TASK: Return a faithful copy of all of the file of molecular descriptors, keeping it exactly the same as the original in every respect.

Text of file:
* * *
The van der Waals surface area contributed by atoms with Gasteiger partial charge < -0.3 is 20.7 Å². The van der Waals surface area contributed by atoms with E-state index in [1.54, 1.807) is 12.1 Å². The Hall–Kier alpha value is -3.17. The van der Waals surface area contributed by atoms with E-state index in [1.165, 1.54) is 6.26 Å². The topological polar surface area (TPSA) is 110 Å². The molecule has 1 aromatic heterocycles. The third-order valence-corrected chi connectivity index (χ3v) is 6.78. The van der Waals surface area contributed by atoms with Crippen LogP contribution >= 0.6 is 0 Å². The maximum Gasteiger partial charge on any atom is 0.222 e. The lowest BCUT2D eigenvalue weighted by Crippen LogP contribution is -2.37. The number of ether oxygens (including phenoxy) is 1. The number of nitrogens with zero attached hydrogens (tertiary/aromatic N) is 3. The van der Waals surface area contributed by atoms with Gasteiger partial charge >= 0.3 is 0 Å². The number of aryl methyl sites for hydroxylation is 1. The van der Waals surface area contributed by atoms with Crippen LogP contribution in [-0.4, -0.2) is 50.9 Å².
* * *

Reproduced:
The van der Waals surface area contributed by atoms with Gasteiger partial charge < -0.3 is 20.7 Å². The van der Waals surface area contributed by atoms with E-state index in [1.54, 1.807) is 12.1 Å². The Hall–Kier alpha value is -3.17. The van der Waals surface area contributed by atoms with E-state index in [1.165, 1.54) is 6.26 Å². The topological polar surface area (TPSA) is 110 Å². The molecule has 1 aromatic heterocycles. The third-order valence-corrected chi connectivity index (χ3v) is 6.78. The van der Waals surface area contributed by atoms with Crippen LogP contribution >= 0.6 is 0 Å². The maximum Gasteiger partial charge on any atom is 0.222 e. The lowest BCUT2D eigenvalue weighted by Crippen LogP contribution is -2.37. The number of ether oxygens (including phenoxy) is 1. The number of nitrogens with zero attached hydrogens (tertiary/aromatic N) is 3. The van der Waals surface area contributed by atoms with Gasteiger partial charge >= 0.3 is 0 Å². The number of aryl methyl sites for hydroxylation is 1. The van der Waals surface area contributed by atoms with Crippen LogP contribution in [-0.4, -0.2) is 50.9 Å².